Author Topic: Help - which best maps for Killarney and south west Ireland?  (Read 254 times)

maiamaia

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I'm going to Burren & Killarney & Dingle in two weeks, and live in rural Wales near no bookshops with stock like i need. But if i buy every Xploreit Superwalker and OSI map for the area, i'll be spending about 100. I can't find any online clarity over what overlaps with what. Which maps are the best for walking in this area? Does the larger scale OSI Macgillycuddy's reeks Killarney map overlap with the Discovery 78 or 71? Thanks a lot, maia

Penygadair

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I had a similar problem last year when obtaining maps for Mayo and Galway. The description of the actual area covered by he Discovery maps on the Irish Os site is pretty vague so I ended up buying more than i needed. Having said that I'm not a fan of the Irish Discovery maps with their 1:50k scale. I think we are more used to the luxury of 1:25k maps in the UK.

I ordered mine from Dash4it and paid far less than had I ordered from Ireland. They may also be able to help you select the maps you actually need,


https://dash4it.co.uk/


maiamaia

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Wow, they're cheap. Thanks a lot. I decided to get the OSI adventurer for Killarney Pk etc because it's 1:25k over Superwalker's 1:30 and Harveys' stress on mountaineering detail suggested less interest in prehistoric monuments, which i know are accurate on OS maps. Wish i could see and compare to decide though.

I wish i could find a map of the Burren national park (actual park, not area). I have found TirEolas dotcom arty maps...

I currently have an OSI road atlas and a 1950s guide to prehistoric monuments

There seem to be a lot of walking 'apps' but i don't have a smartphone (no reception where i live = feels like a waste of a lot of money) and don't want to buy one ignorantly in a rush; i'm trying to find maps of the Green Ways of Burren or the Burren Way etc which are on paper...!

Penygadair

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Like you, no smartphone. What's an app?  As you said - this is North Wales!


I'm only responding here because I intended to do the Burren last year but it all went for a ball of chalk due to the weather. Briefly I had intended to drop down from Connemara on  Sunday see the Cliffs of Moher and do the red roue over Mullaghmore in the Burren on Monday morning before heading back to Dublin Port. I arrived at Moher too late so next morning was a toss up - the cliffs or the Burren.


The cliffs won - in pouring rain -  but I then headed for Corofin and the Burren visitor centre. Well worth a look. I drove up to Gortnaleck crossroads where the five trails start and drove below Mullaghmore for a few photos. Time ran out.


There is a free bus from Corofin to the trail heads. If you drive in the turn is at Killinaboy.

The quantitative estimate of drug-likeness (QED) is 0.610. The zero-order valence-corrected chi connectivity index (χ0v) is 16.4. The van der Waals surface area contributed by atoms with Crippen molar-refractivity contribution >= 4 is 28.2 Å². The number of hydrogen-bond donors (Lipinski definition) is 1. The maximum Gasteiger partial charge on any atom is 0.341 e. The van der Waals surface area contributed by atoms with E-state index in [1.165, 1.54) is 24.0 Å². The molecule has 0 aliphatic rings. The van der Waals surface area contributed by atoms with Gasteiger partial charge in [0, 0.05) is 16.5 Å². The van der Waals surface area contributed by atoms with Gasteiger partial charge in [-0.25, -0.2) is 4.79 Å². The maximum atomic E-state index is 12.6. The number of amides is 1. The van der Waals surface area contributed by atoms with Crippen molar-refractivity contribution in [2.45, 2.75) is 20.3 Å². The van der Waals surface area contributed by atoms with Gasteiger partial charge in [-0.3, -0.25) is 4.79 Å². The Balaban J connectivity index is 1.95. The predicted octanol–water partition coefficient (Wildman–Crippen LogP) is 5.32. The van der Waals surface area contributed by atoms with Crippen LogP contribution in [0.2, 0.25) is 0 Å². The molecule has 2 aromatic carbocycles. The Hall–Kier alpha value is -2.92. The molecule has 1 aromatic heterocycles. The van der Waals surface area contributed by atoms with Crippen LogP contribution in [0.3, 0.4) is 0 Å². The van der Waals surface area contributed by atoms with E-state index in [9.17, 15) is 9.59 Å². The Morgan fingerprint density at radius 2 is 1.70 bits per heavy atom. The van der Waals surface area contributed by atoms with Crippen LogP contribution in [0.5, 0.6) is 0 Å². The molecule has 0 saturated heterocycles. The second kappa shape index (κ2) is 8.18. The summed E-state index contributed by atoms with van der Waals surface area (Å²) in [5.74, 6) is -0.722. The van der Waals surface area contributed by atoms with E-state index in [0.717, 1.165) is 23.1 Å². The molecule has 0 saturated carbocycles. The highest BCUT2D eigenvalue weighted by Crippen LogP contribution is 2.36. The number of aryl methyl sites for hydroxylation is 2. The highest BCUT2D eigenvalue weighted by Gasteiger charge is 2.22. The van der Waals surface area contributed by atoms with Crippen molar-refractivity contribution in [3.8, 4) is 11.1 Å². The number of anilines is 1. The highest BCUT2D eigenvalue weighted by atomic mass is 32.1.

This info on the Burren Way may help Scroll down for downloadable maps.  http://www.irishtrails.ie/trail/Burren-Way/7/


There's also this link to the trails from Gortnaleck. Make what you can of the map http://www.burrennationalpark.ie/images/page_images/Walking_Trails/TrailsMap.jpg


If your main interest is Prehistory you could try ringing the VC in Corofin to see if they have any leaflets.


I shall be going back, gawd knows when, but I would love to walk over Mullaghmore. Next time I'll leave plenty of time for walking as well as enjoying Corofin.



henryb

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I could also recommend Jim Ryan's book; he goes into great detail on various routes up Carrauntoohil.
« Last Edit: 18:52:34, 21/05/17 by henryb »

maiamaia

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well i ended up buying a Burren map by Tim Robinson, a chap obsessed with Connemara etc, because it said it had all the Green Ways (traditional routes) and old tombs etc. I don't know if it will be good. Although it's but 13 new on amazon, delivery is 4 weeks! so got 2ndhand

Collins Press ireland do lots of books of walks, but with big overlap (dingle, dingle and beara, dingle and killarney etc) but no saying how many walks in each book, so can't compare... The website islandireland dotcom has an ace prehistoric websites list and one is extra special, megalithicirelandmap dot github dot io, with all the prehistoric sites. I  promise in the end to put up a comparison/review..

maiamaia

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Maps: the Discovery OSI 51 for the Burren is the only one to get - the #52 area has nothing Burren in it bar a couple of churches. The OSI road atlas is okay but minimal information for driving and if you can follow signs on a straight motorway to 'Limerick' and 'Ennis' you don't need it. Other maps don't add much: the Tim Robinson has quite a bit of extra detail for historical completists, but it's black and white so not useful for walking. There's a GSI map of geology of ireland.